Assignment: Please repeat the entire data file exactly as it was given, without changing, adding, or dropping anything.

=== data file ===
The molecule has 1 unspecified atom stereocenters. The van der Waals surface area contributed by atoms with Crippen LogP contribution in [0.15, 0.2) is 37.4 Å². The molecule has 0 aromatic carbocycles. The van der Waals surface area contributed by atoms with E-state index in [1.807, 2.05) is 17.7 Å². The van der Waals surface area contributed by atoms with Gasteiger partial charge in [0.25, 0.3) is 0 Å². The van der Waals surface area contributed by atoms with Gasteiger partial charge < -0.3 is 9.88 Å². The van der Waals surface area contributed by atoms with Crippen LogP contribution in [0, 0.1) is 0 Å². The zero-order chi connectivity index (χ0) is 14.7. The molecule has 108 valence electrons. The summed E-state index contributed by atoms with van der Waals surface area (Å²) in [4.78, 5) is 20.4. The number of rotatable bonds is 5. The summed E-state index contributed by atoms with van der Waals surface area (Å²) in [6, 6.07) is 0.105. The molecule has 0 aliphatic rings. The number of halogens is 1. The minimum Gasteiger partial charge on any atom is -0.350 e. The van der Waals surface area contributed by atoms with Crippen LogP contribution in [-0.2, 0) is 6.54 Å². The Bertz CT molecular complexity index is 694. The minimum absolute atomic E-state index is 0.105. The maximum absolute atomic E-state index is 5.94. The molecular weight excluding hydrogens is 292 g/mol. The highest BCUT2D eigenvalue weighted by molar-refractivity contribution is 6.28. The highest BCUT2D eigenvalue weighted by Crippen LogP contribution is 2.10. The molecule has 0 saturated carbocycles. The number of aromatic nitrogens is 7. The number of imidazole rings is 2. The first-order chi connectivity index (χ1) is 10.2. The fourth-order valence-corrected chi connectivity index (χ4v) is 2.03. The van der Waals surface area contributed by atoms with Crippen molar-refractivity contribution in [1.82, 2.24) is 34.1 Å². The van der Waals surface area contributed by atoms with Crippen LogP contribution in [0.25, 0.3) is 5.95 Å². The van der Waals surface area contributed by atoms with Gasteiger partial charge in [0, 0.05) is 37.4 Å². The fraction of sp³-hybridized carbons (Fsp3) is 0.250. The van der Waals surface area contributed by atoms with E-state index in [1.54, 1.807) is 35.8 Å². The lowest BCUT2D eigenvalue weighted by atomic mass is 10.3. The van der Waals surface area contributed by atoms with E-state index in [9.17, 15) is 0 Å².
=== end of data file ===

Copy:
The molecule has 1 unspecified atom stereocenters. The van der Waals surface area contributed by atoms with Crippen LogP contribution in [0.15, 0.2) is 37.4 Å². The molecule has 0 aromatic carbocycles. The van der Waals surface area contributed by atoms with E-state index in [1.807, 2.05) is 17.7 Å². The van der Waals surface area contributed by atoms with Gasteiger partial charge in [0.25, 0.3) is 0 Å². The van der Waals surface area contributed by atoms with Gasteiger partial charge < -0.3 is 9.88 Å². The van der Waals surface area contributed by atoms with Crippen LogP contribution in [0, 0.1) is 0 Å². The zero-order chi connectivity index (χ0) is 14.7. The molecule has 108 valence electrons. The summed E-state index contributed by atoms with van der Waals surface area (Å²) in [4.78, 5) is 20.4. The number of rotatable bonds is 5. The summed E-state index contributed by atoms with van der Waals surface area (Å²) in [6, 6.07) is 0.105. The molecule has 0 aliphatic rings. The number of halogens is 1. The minimum Gasteiger partial charge on any atom is -0.350 e. The van der Waals surface area contributed by atoms with Crippen LogP contribution in [-0.2, 0) is 6.54 Å². The Bertz CT molecular complexity index is 694. The minimum absolute atomic E-state index is 0.105. The maximum absolute atomic E-state index is 5.94. The molecular weight excluding hydrogens is 292 g/mol. The highest BCUT2D eigenvalue weighted by molar-refractivity contribution is 6.28. The highest BCUT2D eigenvalue weighted by Crippen LogP contribution is 2.10. The molecule has 0 saturated carbocycles. The number of aromatic nitrogens is 7. The number of imidazole rings is 2. The first-order chi connectivity index (χ1) is 10.2. The fourth-order valence-corrected chi connectivity index (χ4v) is 2.03. The van der Waals surface area contributed by atoms with Crippen molar-refractivity contribution in [1.82, 2.24) is 34.1 Å². The van der Waals surface area contributed by atoms with Crippen LogP contribution in [0.25, 0.3) is 5.95 Å². The van der Waals surface area contributed by atoms with Gasteiger partial charge in [0, 0.05) is 37.4 Å². The fraction of sp³-hybridized carbons (Fsp3) is 0.250. The van der Waals surface area contributed by atoms with E-state index in [1.54, 1.807) is 35.8 Å². The lowest BCUT2D eigenvalue weighted by atomic mass is 10.3. The van der Waals surface area contributed by atoms with E-state index in [9.17, 15) is 0 Å².